The Colosseum continued to host gladiatorial contests even after the Roman Empire had become Christian, but on a diminished scale, because the bloody spectacles had become firmly entrenched in Roman tradition ("The History of the Colosseum" 386). Following the collapse of the West Roman Empire, though, the Colosseum fell into gradual decay due to a number of earthquakes and a paucity of maintenance, especially for its elaborate hydraulic features ("The History of the Colosseum" 386). According to the editors of Architectural Science Review, "In medieval times it was adapted to accommodate a church and the castles of a number of noble families. In the 12th century the Frangipane family abducted the Pope, and kept him a prisoner in the palatium Frangipanis, which was a part of the Colosseum ruins [the frangipani flower received its name after another Marchese Frangipane in the 16th century made a renowned perfume from its flowers]" ("The History of the Colosseum" 386). Over time, the Colosseum became a quarry that provided a vast wealth of building materials that can be seen in some places in the buildings and monuments in Rome today ("The History of the Colosseum" 386). During the 18th century, some restoration and conservation efforts were undertaken by the Capitoline Senate; however, Napoleon's conquest of Rome in the early 19th century was responsible for the introduction of serious archaeological investigation and conservation that continues today ("The History of the Colosseum" 386).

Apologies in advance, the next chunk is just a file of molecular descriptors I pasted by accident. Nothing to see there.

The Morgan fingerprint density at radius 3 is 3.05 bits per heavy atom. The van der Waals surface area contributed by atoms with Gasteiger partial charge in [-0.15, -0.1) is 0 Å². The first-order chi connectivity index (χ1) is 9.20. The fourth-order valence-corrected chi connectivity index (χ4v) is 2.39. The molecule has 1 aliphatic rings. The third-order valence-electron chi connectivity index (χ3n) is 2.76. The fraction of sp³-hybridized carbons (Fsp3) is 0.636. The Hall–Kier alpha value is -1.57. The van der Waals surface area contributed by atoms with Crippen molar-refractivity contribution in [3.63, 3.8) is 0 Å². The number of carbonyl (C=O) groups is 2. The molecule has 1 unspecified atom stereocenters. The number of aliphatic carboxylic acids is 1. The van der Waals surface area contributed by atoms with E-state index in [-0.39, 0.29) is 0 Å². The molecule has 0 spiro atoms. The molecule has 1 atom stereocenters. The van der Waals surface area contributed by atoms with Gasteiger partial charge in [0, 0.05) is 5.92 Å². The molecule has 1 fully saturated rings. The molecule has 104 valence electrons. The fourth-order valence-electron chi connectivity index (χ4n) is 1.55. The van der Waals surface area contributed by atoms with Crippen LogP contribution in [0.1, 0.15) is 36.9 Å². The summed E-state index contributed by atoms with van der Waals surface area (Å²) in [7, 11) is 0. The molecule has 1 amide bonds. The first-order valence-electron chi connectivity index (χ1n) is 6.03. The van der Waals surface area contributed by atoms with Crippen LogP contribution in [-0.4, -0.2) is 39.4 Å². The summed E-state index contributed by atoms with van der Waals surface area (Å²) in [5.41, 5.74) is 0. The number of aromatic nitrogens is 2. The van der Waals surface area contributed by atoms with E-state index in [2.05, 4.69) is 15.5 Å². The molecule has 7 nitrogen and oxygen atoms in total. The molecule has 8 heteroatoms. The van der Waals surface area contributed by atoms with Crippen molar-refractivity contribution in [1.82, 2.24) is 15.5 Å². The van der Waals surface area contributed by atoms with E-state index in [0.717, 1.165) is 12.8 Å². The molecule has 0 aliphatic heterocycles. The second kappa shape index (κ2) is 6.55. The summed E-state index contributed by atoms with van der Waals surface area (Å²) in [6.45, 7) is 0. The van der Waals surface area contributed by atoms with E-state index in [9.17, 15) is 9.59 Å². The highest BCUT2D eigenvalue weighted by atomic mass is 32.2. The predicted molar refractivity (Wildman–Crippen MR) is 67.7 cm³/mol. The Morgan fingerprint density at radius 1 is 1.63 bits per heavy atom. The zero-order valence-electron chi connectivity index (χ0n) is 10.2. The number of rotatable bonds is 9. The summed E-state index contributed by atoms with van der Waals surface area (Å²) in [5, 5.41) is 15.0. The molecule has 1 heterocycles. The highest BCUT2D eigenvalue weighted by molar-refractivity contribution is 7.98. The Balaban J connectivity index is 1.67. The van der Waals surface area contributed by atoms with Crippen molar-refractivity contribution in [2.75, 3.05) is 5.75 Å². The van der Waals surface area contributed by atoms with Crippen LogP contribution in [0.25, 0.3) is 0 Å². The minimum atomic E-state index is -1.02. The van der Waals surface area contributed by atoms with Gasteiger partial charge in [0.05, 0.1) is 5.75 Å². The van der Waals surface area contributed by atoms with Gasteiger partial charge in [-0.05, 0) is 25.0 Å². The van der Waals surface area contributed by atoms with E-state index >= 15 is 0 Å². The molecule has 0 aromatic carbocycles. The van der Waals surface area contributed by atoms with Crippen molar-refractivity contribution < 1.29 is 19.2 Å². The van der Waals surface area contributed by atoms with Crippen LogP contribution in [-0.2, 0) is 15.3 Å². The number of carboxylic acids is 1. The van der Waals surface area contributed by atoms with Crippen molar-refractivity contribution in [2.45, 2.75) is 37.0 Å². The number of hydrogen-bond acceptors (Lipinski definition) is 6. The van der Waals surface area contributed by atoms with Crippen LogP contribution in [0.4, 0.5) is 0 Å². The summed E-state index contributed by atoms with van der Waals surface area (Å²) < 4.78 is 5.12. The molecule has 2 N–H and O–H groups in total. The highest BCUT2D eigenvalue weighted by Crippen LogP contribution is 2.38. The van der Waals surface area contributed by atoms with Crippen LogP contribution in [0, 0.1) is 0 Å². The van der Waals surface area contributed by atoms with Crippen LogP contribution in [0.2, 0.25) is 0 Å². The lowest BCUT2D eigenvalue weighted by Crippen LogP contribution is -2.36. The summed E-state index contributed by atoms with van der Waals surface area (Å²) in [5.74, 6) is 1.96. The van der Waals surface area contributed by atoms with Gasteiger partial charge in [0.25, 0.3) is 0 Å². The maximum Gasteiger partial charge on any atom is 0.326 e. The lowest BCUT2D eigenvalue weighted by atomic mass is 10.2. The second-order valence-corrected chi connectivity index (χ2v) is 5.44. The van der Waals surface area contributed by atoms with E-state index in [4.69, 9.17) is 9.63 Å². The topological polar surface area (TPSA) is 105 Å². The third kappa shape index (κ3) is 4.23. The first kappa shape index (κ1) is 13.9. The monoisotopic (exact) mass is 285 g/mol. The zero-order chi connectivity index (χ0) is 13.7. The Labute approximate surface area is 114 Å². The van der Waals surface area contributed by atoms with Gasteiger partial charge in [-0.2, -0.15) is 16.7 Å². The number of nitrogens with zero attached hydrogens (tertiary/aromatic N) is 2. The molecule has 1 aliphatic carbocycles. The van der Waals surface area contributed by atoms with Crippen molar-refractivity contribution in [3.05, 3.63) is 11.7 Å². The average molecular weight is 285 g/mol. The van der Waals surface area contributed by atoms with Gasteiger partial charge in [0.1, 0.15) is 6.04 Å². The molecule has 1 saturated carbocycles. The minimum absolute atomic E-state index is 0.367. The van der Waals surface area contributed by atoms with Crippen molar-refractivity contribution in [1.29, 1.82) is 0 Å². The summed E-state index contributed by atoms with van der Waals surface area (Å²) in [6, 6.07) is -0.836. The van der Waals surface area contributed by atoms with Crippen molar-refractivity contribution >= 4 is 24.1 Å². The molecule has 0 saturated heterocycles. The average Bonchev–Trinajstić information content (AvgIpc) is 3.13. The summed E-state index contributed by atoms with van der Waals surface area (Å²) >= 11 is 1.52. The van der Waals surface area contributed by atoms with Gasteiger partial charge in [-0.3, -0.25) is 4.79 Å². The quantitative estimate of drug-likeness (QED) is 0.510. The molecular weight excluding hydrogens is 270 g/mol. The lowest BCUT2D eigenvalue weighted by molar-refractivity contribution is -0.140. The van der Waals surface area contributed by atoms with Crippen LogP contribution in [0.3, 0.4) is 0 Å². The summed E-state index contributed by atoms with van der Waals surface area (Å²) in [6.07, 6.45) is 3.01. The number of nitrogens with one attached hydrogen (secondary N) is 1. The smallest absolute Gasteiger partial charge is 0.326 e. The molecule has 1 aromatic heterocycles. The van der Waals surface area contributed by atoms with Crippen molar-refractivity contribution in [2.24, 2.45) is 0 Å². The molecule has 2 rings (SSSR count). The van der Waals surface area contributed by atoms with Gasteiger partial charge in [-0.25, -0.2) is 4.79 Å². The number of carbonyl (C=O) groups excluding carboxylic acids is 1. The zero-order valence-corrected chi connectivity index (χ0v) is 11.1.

Physical Description.

Superlatives quickly fail when describing the Colosseum. The encyclopedic entry for the Colosseum (2004) reports that it is a four-storied oval measuring 617 feet (188 meters) by 512 feet (156 meters), much of which is remains standing today; the building featured a tier on tier design comprised of marble seats that could accommodate about 45,000 spectators; in addition, the Colosseum encloses an arena measuring 250 feet (76 meters) by 151 feet (46 meters) and gladiatorial combats were held there until AD 404 (the Colosseum 357). The Temple of Venus and Rome faced the Colosseum (Robathan 84). According to this author (1950), "Recent investigation reveals that there was no colonnade on the side facing the Colosseum. Beneath the platform at that end where the temple stood high above the level of the Colosseum valley a series of rooms has been found. The suggestion has been made that these may have been used as storerooms for some of the machinery used in the amphitheatre" (Robathan 85).

A cutaway view of the Colosseum's architecture and the relative social ranks of the spectators and their seating arrangements can be seen in Figure 1 below.


Source: Claridge, Cubberley and Toms 279.